I use vanilla beans and vanilla extract in a lot of recipes to add flavor.
For a strong vanilla profile, a generous amount of vanilla is good. For a nice rounded accent, start with 1 teaspoon, and add to taste.
Vanilla enhances the flavor of chocolate, coffee, nuts and fruit in raw and cooked dishes.
Break open a vanilla bean and scrape out the beans and pulp, use prepared vanilla paste, or use vanilla extract, which is the easiest, most accessible, and affordable form of vanilla.
Vanilla extract is made by squeezing the essential oils from the vanilla bean and mixing it with a vegetable oil (usually soybean oil) or glycerin base. I purchase vanilla extract with a glycerin base.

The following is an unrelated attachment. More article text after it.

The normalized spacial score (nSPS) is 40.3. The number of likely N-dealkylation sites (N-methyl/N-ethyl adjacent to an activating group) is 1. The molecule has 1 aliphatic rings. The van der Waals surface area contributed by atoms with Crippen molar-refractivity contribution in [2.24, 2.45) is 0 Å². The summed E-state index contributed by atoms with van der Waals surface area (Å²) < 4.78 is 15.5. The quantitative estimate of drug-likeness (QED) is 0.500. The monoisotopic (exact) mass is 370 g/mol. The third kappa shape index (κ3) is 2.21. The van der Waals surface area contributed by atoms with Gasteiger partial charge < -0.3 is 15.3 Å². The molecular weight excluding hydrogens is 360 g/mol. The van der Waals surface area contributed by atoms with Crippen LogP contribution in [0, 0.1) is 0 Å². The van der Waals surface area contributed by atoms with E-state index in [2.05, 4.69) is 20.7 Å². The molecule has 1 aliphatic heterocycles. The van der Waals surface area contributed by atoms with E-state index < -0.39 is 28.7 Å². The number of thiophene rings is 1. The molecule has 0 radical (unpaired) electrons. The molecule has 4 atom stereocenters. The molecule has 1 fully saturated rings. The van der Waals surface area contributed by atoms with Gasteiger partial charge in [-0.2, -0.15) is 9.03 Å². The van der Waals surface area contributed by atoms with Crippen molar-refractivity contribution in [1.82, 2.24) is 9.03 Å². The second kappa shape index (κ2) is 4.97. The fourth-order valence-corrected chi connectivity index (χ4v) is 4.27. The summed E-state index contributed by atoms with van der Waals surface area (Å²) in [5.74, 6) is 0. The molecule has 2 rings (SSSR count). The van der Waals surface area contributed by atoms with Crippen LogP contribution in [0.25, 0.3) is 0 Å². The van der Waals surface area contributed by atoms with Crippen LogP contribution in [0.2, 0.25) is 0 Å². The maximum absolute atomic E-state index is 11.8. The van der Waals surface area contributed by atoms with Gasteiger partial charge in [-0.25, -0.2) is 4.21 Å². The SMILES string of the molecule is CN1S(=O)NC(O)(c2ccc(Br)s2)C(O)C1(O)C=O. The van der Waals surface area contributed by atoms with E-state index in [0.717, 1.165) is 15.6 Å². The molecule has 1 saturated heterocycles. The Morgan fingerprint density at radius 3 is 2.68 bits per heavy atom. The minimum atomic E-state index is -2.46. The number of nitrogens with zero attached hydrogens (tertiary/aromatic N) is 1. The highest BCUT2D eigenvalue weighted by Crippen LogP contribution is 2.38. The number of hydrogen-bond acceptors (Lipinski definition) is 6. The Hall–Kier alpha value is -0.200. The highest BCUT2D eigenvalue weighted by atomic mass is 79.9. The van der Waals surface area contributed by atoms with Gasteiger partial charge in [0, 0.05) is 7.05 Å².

I use high-quality natural vanilla extract in the recipes. You can find this good vanilla extract at health food stores and some grocers. Frontier Co-op or Nielsen-Massey both have great vanilla products.
The “imitation vanilla” extract or "vanilla flavored" extract is full of sugar, treated with chemicals by soaking alcohol in wood that contains vanillin as it has a chemical-like flavor. Natural vanilla extract has a superior flavor.
However, I understand imitation vanilla is much more affordable. If you're using vanilla-flavored extract in the recipes on this site or in my cookbooks halve the quantity called for, and add to taste.